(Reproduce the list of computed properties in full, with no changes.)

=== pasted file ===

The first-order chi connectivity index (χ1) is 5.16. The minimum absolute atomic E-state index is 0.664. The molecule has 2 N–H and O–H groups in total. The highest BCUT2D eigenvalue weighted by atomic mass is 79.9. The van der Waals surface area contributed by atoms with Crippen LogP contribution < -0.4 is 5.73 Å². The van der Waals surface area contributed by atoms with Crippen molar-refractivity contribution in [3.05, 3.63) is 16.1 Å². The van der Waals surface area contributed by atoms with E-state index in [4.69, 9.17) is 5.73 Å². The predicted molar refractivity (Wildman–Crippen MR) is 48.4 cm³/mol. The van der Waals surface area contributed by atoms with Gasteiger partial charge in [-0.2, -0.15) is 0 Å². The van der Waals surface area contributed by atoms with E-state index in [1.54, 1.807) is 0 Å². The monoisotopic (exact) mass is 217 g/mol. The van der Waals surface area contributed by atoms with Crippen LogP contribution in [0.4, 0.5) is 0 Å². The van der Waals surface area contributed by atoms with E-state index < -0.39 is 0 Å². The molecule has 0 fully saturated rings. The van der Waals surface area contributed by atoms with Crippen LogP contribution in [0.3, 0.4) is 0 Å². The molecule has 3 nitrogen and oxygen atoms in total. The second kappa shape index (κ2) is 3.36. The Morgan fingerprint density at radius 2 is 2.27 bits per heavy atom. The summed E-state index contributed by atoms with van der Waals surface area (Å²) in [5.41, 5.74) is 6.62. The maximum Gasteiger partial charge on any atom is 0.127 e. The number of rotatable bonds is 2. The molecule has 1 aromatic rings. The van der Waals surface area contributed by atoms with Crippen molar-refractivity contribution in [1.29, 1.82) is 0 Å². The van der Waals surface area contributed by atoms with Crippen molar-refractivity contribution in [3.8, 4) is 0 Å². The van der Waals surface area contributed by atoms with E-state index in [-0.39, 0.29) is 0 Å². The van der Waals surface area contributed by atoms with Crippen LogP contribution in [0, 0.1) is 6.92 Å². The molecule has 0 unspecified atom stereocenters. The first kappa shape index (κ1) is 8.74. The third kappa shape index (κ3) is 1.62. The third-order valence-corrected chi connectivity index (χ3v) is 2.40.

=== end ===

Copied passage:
The first-order chi connectivity index (χ1) is 5.16. The minimum absolute atomic E-state index is 0.664. The molecule has 2 N–H and O–H groups in total. The highest BCUT2D eigenvalue weighted by atomic mass is 79.9. The van der Waals surface area contributed by atoms with Crippen LogP contribution < -0.4 is 5.73 Å². The van der Waals surface area contributed by atoms with Crippen molar-refractivity contribution in [3.05, 3.63) is 16.1 Å². The van der Waals surface area contributed by atoms with E-state index in [4.69, 9.17) is 5.73 Å². The predicted molar refractivity (Wildman–Crippen MR) is 48.4 cm³/mol. The van der Waals surface area contributed by atoms with Gasteiger partial charge in [-0.2, -0.15) is 0 Å². The van der Waals surface area contributed by atoms with E-state index in [1.54, 1.807) is 0 Å². The monoisotopic (exact) mass is 217 g/mol. The van der Waals surface area contributed by atoms with Crippen LogP contribution in [0.4, 0.5) is 0 Å². The van der Waals surface area contributed by atoms with E-state index < -0.39 is 0 Å². The molecule has 0 fully saturated rings. The van der Waals surface area contributed by atoms with Crippen LogP contribution in [0.3, 0.4) is 0 Å². The molecule has 3 nitrogen and oxygen atoms in total. The second kappa shape index (κ2) is 3.36. The Morgan fingerprint density at radius 2 is 2.27 bits per heavy atom. The summed E-state index contributed by atoms with van der Waals surface area (Å²) in [5.41, 5.74) is 6.62. The maximum Gasteiger partial charge on any atom is 0.127 e. The number of rotatable bonds is 2. The molecule has 1 aromatic rings. The van der Waals surface area contributed by atoms with Crippen molar-refractivity contribution in [1.29, 1.82) is 0 Å². The van der Waals surface area contributed by atoms with Crippen molar-refractivity contribution in [3.8, 4) is 0 Å². The van der Waals surface area contributed by atoms with E-state index in [-0.39, 0.29) is 0 Å². The van der Waals surface area contributed by atoms with Crippen LogP contribution in [0, 0.1) is 6.92 Å². The molecule has 0 unspecified atom stereocenters. The first kappa shape index (κ1) is 8.74. The third kappa shape index (κ3) is 1.62. The third-order valence-corrected chi connectivity index (χ3v) is 2.40.